Nutritionists start 60-day zero sugar challenge to curb adverse effects of sugary foods

Kampala, (UG): Nutritionists in Uganda organized under the Nutrition Rehabilitation Centre have kicked off the 60-day zero sugar challenge in combined efforts to curb the adverse effects related to continued high consumption of sugary foods, processed diets and refined beverages.

The challenge which ends on the sixtieth day of March 2nd, 2024 kicked off on Tuesday, January 2nd, according to Kamara Daniel, a lead clinical nutritionist at the Centre. He says the challenge is aimed at fostering a positive impact through behavioural change, social change, dietary behaviours and general food choice 

Kamara notes that Noncommunicable diseases (NCDs) kill 41 million people each year, equivalent to 74% of all deaths globally, most of which are attributed to sugar-related complications.

“Each year, 17 million people die from an NCD before age 70; 86% of these premature deaths occur in low- and middle-income countries. Of all NCD deaths, 77% are in low- and middle-income countries,” Kamara explains.

Cardiovascular diseases account for most NCD deaths, or 17.9 million people annually, followed by cancers (9.3 million), chronic respiratory diseases (4.1 million), and diabetes (2.0 million including kidney disease deaths caused by diabetes).

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Worldwide, non-communicable diseases affect and they are the leading causes of early and premature death worldwide and in Uganda.

Kamara says the use of highly processed, refined and sugar-processed foods is closely associated with the risk of developing non-communicable diseases.

Food choices stand-alone to affect and determine the early ageing, development of cancers and other related diseases that are so common these days, more so including the use of fast, street and junkie diets widely distributed.

“The purpose of the challenge is to instil a positive impact in the healthy lifestyle, proper meal portioning, portion control and moderation where need be,” he says.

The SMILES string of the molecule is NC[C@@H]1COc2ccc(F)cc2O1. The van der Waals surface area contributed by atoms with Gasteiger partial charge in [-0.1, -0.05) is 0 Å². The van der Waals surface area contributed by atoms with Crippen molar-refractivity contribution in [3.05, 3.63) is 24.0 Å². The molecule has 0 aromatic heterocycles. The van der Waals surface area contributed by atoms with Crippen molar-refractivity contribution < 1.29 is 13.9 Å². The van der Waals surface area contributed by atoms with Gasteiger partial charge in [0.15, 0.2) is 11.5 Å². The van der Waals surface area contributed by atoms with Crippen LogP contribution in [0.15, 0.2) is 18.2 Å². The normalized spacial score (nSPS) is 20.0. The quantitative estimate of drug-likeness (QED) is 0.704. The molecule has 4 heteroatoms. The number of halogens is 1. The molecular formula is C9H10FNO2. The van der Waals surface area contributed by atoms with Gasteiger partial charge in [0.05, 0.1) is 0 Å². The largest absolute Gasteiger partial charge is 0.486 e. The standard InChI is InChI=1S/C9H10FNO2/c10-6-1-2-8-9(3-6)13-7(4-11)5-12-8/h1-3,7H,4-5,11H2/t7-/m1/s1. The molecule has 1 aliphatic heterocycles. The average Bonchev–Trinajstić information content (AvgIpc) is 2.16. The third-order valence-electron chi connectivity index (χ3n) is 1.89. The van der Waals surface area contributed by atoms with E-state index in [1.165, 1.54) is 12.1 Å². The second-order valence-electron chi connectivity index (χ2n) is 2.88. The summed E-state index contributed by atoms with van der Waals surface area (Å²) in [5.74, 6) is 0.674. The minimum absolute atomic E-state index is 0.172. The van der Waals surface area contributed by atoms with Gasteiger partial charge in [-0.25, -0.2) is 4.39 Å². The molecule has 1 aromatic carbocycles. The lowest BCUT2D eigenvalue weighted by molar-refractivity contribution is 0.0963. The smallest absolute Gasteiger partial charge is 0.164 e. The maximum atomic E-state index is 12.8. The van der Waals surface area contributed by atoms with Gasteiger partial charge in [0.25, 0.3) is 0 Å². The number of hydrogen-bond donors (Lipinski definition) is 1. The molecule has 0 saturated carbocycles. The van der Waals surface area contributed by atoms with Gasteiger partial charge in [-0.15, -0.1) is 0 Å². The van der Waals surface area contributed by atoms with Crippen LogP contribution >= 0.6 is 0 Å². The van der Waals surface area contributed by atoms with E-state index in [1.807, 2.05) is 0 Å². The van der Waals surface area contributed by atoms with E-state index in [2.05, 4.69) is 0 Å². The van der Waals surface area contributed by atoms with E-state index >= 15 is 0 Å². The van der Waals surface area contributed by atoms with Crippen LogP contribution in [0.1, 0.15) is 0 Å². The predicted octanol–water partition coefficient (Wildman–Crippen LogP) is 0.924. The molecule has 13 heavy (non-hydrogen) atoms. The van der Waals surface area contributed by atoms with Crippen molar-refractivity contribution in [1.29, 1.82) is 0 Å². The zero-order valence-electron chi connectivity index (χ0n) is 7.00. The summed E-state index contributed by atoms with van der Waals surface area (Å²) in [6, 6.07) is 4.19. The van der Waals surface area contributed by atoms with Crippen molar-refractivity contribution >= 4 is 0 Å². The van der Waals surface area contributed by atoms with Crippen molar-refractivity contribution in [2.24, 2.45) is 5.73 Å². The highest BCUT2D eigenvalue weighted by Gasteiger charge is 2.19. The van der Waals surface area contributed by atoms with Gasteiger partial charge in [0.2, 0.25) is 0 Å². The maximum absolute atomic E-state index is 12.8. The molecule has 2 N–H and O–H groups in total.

Kamara adds that; “people need to also be reminded of the proper use of meals, not by availability only, but eat on the demand and the body’s requirements.”

According to the nutritionist, the effect of food adverts especially fast foods, and sugary beverages cannot be ignored, giving out sugar beverages as an additive after every meal in eating houses and other means like children to publicize foods on adverts has increased the usage of these refined foods and has contributed an effect on the high consumption and has reversed the dietary choices and behaviours.

He therefore emphasises that this challenge will foster the behaviours through social, and economic settings and eliminate the high consumption, rather be guided on the better practises and the use of meal swapps to counteract the use of sugar products daily.

Some of the highlighted meal swaps meals include;

  • Use of honey instead of processed sugar
  • Making juice rich in fibre other than buying already-made juice with sugar
  • Replacing the snacks of fast foods like cakes and replacing them with popcorn, fruit salads etc
  • Avoid going to shop hungry; this attracts interrupted shopping by eating fast foods as you go around shopping.

“Don’t wait for food cravings rather eat whole foods, often. Food cravings indicate a deficiency that needs a nutrition intervention and also triggers the taking of refined products.”

In this challenge the nutritionist stresses the need to eat meals timely and ensure the body is not deprived of nutrients rather it has enough to use not to store. All natural foods are allowed, and organic and whole foods are highly encouraged to be consumed.

“At the end of this 60-day Zero Sugar challenge, we expect all persons involved in this challenge to report changed dietary patterns, meal planning and portion control, most importantly they will report weight reduction since sugar is a big contributor to weight gain.”

Kamara notes that the challenge will be so exciting to ensure the body’s excess body fat and calories are fully used and utilised by the body.

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“We encourage people to pay attention to the nutrients in the labelled foods to know what they are eating. We provide daily foods to take and get rid of the sugars through meal scheduling and reminding people what to take, through social media platforms,” he emphasizes.

Nutrition is a backbone of health, being aware of what is being eaten is important to nourish the body not rather to cause harm.

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